Simulations should be applied as early as possible. Usually, decisions made early in the design process define the biggest part of the total cost of the project. The biggest advantage is reached when, based on the simulation results, changes really can be made. If the majority of the design parameters are already locked, the most optimal solution might be out of the question. It’s important to remember that for simulation purposes, the device does not need to be final.
There are numerous applications where computational fluid dynamics brings benefits:
- Concept design: when the basic idea for a new project is selected
- Evaluation of a business idea: are there any risks or risks worth taking?
- Product development: e.g. design of a new battery-driven drill
- Optimization: improving an existing application or e.g. pursuing maximum heat transfer ability for a heatsink with minimum weight
- Ergonomics: e.g. ensuring sufficiently low temperature on the handle of a battery-driven drill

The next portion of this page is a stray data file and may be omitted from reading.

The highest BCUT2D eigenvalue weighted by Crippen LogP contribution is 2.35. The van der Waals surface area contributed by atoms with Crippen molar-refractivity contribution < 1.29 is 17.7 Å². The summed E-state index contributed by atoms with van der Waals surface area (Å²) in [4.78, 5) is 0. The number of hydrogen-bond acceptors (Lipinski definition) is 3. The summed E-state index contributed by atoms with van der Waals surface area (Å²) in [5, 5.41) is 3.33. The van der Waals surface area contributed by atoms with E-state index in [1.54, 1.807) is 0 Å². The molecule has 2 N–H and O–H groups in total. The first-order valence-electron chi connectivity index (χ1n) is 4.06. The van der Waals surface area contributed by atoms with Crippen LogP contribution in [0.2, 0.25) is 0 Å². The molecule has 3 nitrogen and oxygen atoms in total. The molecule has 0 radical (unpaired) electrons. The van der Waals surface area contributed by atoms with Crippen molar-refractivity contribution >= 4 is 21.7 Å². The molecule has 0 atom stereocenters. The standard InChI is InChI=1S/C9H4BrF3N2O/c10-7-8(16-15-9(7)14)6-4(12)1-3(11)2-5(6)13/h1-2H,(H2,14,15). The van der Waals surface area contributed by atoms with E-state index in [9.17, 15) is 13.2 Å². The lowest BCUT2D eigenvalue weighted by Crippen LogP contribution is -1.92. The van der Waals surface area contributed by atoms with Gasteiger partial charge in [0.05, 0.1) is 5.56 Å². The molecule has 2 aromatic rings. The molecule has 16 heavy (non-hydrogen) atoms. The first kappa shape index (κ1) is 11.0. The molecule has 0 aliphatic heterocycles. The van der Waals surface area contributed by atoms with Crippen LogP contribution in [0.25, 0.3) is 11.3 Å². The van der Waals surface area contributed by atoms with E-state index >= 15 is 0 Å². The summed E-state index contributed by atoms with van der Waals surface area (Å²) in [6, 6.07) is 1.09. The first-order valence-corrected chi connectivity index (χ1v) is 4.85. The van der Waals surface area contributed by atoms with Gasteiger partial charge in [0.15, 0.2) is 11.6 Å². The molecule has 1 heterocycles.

- Comfort: e.g. ensuring there is no windchill effect next to an air conditioning unit
- Emission control: source can be e.g. a car or a factory, target can be e.g. as low Nitrogen Oxide (NOx) emissions as possible
- Risk analysis: how hazardous substances, fires or pressure waves from explosions advance in an urban environment
- Energy efficiency: e.g. reducing hydrodynamic resistance of a ship in order to reduce fuel consumption
- Troubleshooting: when product or process does not work as expected
- Digital twin: model for searching the limits of a running device and maintaining it
- Customer care: when the product or process is thoroughly known, the customer can be served and helped better
You might already have a question you want to have answered, or goal you want to accomplish. Most likely, you have most of what is required to perform a simulation, such as a 3D CAD model, a description of the product or process, and the circumstances where it is used. With the help of computational fluid dynamics, it is then easy to ensure that your end product or process is functional, safe and environmentally friendly.